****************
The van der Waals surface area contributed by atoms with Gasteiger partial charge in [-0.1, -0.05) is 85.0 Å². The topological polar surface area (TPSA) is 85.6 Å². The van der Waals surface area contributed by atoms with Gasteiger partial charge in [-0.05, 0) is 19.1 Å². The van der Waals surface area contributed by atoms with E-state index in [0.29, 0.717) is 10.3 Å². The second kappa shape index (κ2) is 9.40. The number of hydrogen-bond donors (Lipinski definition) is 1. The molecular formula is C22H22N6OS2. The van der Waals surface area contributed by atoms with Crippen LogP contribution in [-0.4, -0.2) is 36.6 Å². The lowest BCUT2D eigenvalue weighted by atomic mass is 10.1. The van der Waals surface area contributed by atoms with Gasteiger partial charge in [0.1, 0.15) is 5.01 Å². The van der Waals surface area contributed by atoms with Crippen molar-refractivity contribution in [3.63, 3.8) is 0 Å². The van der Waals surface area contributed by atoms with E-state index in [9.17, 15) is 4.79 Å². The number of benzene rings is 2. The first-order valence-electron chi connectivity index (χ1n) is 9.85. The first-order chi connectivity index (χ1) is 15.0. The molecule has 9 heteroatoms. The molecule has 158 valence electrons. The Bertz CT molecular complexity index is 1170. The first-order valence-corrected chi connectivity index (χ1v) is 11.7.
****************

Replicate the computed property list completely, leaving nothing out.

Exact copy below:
The van der Waals surface area contributed by atoms with Gasteiger partial charge in [-0.1, -0.05) is 85.0 Å². The topological polar surface area (TPSA) is 85.6 Å². The van der Waals surface area contributed by atoms with Gasteiger partial charge in [-0.05, 0) is 19.1 Å². The van der Waals surface area contributed by atoms with E-state index in [0.29, 0.717) is 10.3 Å². The second kappa shape index (κ2) is 9.40. The number of hydrogen-bond donors (Lipinski definition) is 1. The molecular formula is C22H22N6OS2. The van der Waals surface area contributed by atoms with Crippen LogP contribution in [-0.4, -0.2) is 36.6 Å². The lowest BCUT2D eigenvalue weighted by atomic mass is 10.1. The van der Waals surface area contributed by atoms with Gasteiger partial charge in [0.1, 0.15) is 5.01 Å². The van der Waals surface area contributed by atoms with Crippen molar-refractivity contribution in [3.63, 3.8) is 0 Å². The van der Waals surface area contributed by atoms with E-state index in [9.17, 15) is 4.79 Å². The number of benzene rings is 2. The first-order valence-electron chi connectivity index (χ1n) is 9.85. The first-order chi connectivity index (χ1) is 15.0. The molecule has 9 heteroatoms. The molecule has 158 valence electrons. The Bertz CT molecular complexity index is 1170. The first-order valence-corrected chi connectivity index (χ1v) is 11.7.